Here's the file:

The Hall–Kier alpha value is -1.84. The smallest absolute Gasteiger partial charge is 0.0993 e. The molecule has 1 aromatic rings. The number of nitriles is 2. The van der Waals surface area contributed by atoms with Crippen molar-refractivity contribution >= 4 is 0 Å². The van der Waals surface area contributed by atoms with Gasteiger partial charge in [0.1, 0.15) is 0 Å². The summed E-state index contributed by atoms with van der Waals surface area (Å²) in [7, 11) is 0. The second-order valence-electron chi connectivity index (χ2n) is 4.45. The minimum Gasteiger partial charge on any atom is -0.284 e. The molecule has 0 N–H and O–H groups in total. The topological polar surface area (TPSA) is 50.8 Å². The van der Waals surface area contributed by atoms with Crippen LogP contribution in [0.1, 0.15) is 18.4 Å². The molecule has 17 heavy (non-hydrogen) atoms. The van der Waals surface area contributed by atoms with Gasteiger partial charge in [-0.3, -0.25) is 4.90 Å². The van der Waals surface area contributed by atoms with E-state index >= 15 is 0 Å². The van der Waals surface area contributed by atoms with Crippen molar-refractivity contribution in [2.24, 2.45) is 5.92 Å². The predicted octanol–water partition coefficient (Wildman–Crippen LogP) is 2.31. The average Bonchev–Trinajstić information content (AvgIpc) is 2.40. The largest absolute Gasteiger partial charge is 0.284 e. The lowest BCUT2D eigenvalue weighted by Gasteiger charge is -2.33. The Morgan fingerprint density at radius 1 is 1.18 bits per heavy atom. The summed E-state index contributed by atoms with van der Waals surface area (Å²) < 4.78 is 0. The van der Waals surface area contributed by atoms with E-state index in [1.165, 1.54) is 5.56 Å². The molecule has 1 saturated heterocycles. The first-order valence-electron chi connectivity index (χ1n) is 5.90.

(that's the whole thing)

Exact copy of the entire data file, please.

The Hall–Kier alpha value is -1.84. The smallest absolute Gasteiger partial charge is 0.0993 e. The molecule has 1 aromatic rings. The number of nitriles is 2. The van der Waals surface area contributed by atoms with Crippen molar-refractivity contribution >= 4 is 0 Å². The van der Waals surface area contributed by atoms with Gasteiger partial charge in [0.1, 0.15) is 0 Å². The summed E-state index contributed by atoms with van der Waals surface area (Å²) in [7, 11) is 0. The second-order valence-electron chi connectivity index (χ2n) is 4.45. The minimum Gasteiger partial charge on any atom is -0.284 e. The molecule has 0 N–H and O–H groups in total. The topological polar surface area (TPSA) is 50.8 Å². The van der Waals surface area contributed by atoms with Crippen LogP contribution in [0.1, 0.15) is 18.4 Å². The molecule has 17 heavy (non-hydrogen) atoms. The van der Waals surface area contributed by atoms with Gasteiger partial charge in [-0.3, -0.25) is 4.90 Å². The van der Waals surface area contributed by atoms with E-state index >= 15 is 0 Å². The van der Waals surface area contributed by atoms with Crippen molar-refractivity contribution in [2.24, 2.45) is 5.92 Å². The predicted octanol–water partition coefficient (Wildman–Crippen LogP) is 2.31. The average Bonchev–Trinajstić information content (AvgIpc) is 2.40. The largest absolute Gasteiger partial charge is 0.284 e. The lowest BCUT2D eigenvalue weighted by Gasteiger charge is -2.33. The Morgan fingerprint density at radius 1 is 1.18 bits per heavy atom. The summed E-state index contributed by atoms with van der Waals surface area (Å²) < 4.78 is 0. The van der Waals surface area contributed by atoms with E-state index in [1.165, 1.54) is 5.56 Å². The molecule has 1 saturated heterocycles. The first-order valence-electron chi connectivity index (χ1n) is 5.90.